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Leaving Capo on


(@brentb)
Eminent Member
Joined: 14 years ago
Posts: 20
Topic starter  

Is it bad to hang up my acoustic (old Gibson J 45) with the capo still on. I don't, but am wondering????

brent


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(@almann1979)
Noble Member
Joined: 14 years ago
Posts: 1283
 

As far as I know it won't do any harm at all :D

"I like to play that guitar. I have to stare at it while I'm playing it because I'm not very good at playing it."
Noel Gallagher (who took the words right out of my mouth)


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(@tinsmith)
Prominent Member
Joined: 17 years ago
Posts: 830
 

I always thought it wasn't good for the neck....it could leave a groove or string grooves......maybe just an old wives tale.


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(@noteboat)
Famed Member
Joined: 19 years ago
Posts: 4933
 

I've noticed that if I leave a capo on a guitar for a couple of days it changes the tone. I figure it may be crimping the strings over the fret, which will change the overtone distribution, but I've never really experimented with it - I just don't do it anymore.

Guitar teacher offering lessons in Plainfield IL


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(@chris-c)
Famed Member
Joined: 17 years ago
Posts: 3460
 

Hi BrentB,

I also use to fret, just a little, that leaving the capo on might - well - fret the frets just a little, or something like that.... :)

But I'd forget and leave it on anyway - sometimes for days at a time - and have never noticed a problem. I imagine that leaving the strings fractionally more stretched than usual might have some tiny effect, but then so does stretching and rubbing the strings while I'm playing, or putting the capo on for an hour or two when I'm using it. So might leaving it in an alternative tuning, etc. Most things you do in life have some small effect, but it's usually not worth worrying about. Just walking to the fridge to get a beer probably fractionally wears my knee joints, but I don't lose any sleep over it.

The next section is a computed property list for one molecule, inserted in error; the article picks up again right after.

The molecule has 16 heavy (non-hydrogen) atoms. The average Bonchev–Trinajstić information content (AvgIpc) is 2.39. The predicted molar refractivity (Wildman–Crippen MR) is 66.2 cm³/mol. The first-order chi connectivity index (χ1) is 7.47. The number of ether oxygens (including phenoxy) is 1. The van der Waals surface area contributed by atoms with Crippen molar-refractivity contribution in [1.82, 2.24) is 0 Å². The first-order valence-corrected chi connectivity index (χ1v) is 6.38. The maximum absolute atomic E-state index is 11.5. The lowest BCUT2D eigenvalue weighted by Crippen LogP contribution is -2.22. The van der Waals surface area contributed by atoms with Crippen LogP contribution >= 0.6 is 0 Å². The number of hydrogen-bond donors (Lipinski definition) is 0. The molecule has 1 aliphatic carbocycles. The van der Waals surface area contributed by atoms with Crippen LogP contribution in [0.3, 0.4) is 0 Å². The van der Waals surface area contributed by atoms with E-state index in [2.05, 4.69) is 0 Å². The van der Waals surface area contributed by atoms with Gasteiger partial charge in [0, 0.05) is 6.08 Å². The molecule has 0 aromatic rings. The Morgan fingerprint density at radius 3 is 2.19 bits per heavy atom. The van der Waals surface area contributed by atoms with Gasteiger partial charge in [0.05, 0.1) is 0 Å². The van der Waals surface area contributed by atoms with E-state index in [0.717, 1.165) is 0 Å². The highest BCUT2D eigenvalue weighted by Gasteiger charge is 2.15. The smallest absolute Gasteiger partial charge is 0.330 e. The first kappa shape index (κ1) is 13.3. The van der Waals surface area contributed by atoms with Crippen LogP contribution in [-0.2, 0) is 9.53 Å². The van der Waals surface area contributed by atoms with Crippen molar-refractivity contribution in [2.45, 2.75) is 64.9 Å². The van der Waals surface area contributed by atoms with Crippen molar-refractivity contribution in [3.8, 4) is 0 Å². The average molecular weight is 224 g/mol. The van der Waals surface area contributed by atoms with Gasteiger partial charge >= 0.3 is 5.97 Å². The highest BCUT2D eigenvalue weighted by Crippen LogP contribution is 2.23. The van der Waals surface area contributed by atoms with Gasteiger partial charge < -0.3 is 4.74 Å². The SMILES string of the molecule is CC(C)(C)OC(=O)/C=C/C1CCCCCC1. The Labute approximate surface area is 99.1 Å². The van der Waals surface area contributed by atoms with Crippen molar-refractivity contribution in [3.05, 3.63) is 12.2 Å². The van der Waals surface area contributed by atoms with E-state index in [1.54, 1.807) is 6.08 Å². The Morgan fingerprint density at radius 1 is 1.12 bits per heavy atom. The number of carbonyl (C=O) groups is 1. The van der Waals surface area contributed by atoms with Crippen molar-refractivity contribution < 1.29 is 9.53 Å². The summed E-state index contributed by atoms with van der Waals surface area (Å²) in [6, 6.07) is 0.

I have several guitars, including a couple with nylon strings which don't get played much. One sits on a stand and the other on a hanger. And just occasionally, one or the other will quietly break a string, without having been touched at all! Usually the D string. No matter what you do, or don't do, strings won't last forever anyway.

So I don't worry to much. I live with whatever happens, and whatever's convenient, and just change the strings regularly every couple of years -whether they need it or not...

Cheers,

Chris


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 Cat
(@cat)
Noble Member
Joined: 14 years ago
Posts: 1225
 

"Fret the frets"??? Geez, Chris! :?

Nah! I can't see how it would hurt...

Cat

"Feel what you play...play what you feel!"


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(@rocket-dog)
Reputable Member
Joined: 11 years ago
Posts: 296
 

No, I've never found it to be a problem other than I can't find it when I want to put it on another guitar, so these days I always take it off so I know where it is.


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(@chris-c)
Famed Member
Joined: 17 years ago
Posts: 3460
 

these days I always take it off so I know where it is.

You're a brave man, Sir! :) Taking one off more or less guarantees that I'll put it down somewhere and lose it.